Magazine edition: 2021-1

Article title:

It's not too late

Published on


The Last Word - Leah Namugerwa

UNA-UK speaks to Leah Namugerwa

Days after she celebrated her 17th birthday by planting 700 trees, we spoke to Leah Namugerwa - a climate activist and team leader for Fridays Future Uganda - about her hopes for the upcoming UN climate change conference (COP26) and the importance of individual action.

The majority of people still are not aware of climate change and some don’t seem to mind - they just live each day as it comes. Governments, meanwhile, tend to choose profits over the safety of humans, over the ecosystem and biodiversity. They give us false hope. We keep thinking, after this pledge, something will be done. But it seems like we are waiting for the worst to come.

Young people have shown the world that we can get things done - at times better than adults. The world is changing very quickly and we are used to managing this pace of development. That’s why organisations should have youth representatives on their governing bodies, that’s why young people should be involved in climate negotiations. We understand the needs of young people. We have the biggest stake in the future.

Individual climate action plays a critical role in achieving structural change. It is an end in itself and also inspires collective action. I do weekly shore clean-ups with my team members at Fridays for Future. Every time we show our faces, we see other people joining in. We have noticed that it has changed their behaviour in terms of littering and polluting the lake.

‘Birthday trees’ is a project I started when I turned 15, after realising that deforestation was a major cause of the landslides in Bududa.

I thought I should do something, instead of crying to the government for solutions. So instead of cutting a cake, I planted 200 trees. The next year, it was 500. And now, for my 17th birthday, I planted 700 trees with my friends - it was actually fun!

Imagine if everyone made this their birthday custom: we could restore the lost glory of our amazing forests. Anyone who can’t plant in their own countries should contact me. I will plant on their behalf. I also want to bring in companies and organisations - and everyone who interviews me. I expect you to plant after this!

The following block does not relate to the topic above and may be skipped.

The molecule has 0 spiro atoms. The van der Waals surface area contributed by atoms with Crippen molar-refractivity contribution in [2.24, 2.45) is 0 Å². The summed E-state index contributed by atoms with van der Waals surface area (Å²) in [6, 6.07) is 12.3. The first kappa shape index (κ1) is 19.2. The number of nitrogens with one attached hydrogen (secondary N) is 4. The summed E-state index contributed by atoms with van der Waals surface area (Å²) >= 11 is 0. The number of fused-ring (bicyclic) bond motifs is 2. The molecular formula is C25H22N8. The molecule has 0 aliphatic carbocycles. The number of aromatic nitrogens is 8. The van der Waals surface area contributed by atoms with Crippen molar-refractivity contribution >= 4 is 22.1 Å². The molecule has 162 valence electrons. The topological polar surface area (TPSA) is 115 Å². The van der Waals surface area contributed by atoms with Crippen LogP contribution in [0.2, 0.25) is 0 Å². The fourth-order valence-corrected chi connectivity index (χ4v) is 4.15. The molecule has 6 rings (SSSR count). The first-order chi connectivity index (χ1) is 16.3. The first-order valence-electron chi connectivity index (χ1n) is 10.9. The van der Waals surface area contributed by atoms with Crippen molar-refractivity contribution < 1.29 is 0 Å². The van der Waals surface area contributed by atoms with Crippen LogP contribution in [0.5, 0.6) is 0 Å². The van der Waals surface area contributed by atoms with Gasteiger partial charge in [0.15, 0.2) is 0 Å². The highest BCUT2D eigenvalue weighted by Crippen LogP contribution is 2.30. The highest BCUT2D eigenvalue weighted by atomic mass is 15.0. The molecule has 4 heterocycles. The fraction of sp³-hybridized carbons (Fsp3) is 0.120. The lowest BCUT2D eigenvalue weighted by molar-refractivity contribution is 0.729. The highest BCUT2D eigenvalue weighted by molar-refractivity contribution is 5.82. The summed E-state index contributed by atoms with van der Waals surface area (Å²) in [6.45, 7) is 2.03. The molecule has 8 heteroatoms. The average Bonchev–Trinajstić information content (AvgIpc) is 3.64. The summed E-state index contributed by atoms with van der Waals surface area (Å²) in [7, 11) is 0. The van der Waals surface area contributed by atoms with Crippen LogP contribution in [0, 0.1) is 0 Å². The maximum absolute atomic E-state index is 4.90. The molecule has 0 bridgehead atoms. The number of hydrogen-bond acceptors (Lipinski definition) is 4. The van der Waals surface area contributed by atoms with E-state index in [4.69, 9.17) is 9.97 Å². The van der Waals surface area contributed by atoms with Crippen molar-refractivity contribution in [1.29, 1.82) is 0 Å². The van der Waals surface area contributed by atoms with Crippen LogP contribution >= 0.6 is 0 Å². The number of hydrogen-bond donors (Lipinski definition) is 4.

My hopes for COP26? Fast and consistent action. I don’t want empty promises or policy agreements like in 2015. I want governments to say how they are going to force immediate action: how they are going to accelerate phasing out fossil fuels; how they are going to increase implementation of renewable energy; and the roles of countries, companies and individuals in prioritising climate action. We have seen a lot of writing, a lot of speaking. This time round, we need to see all of this applied for the well-being of our planet.

It’s not too late. There is still hope. We don’t have to give up just like that without fighting. Adults need to have the discipline to put more pressure on policymakers, to boycott harmful products, to have the audacity of treating this crisis as a crisis, and to know their responsibilities to nature.

I want everyone to know: you have the ability to bring about positive change. The climate crisis is truly a nightmare. I’m living a nightmare. I’m feeling the consequences. This is what I carry with me, everywhere I move. I feel like everything depends on me, everyone is counting on me. So I want everyone to have that mindset: your future depends on you so do something about it!

Inspired by this interview, UNA-UK has made donations to Eden Reforestation Projects and called on its members - and staff - to plant trees in their communities.


Photo: Leah Namugerwa and friends with some of the 700 trees planted in August for her 17th birthday. Credit: Leah Namugerwa.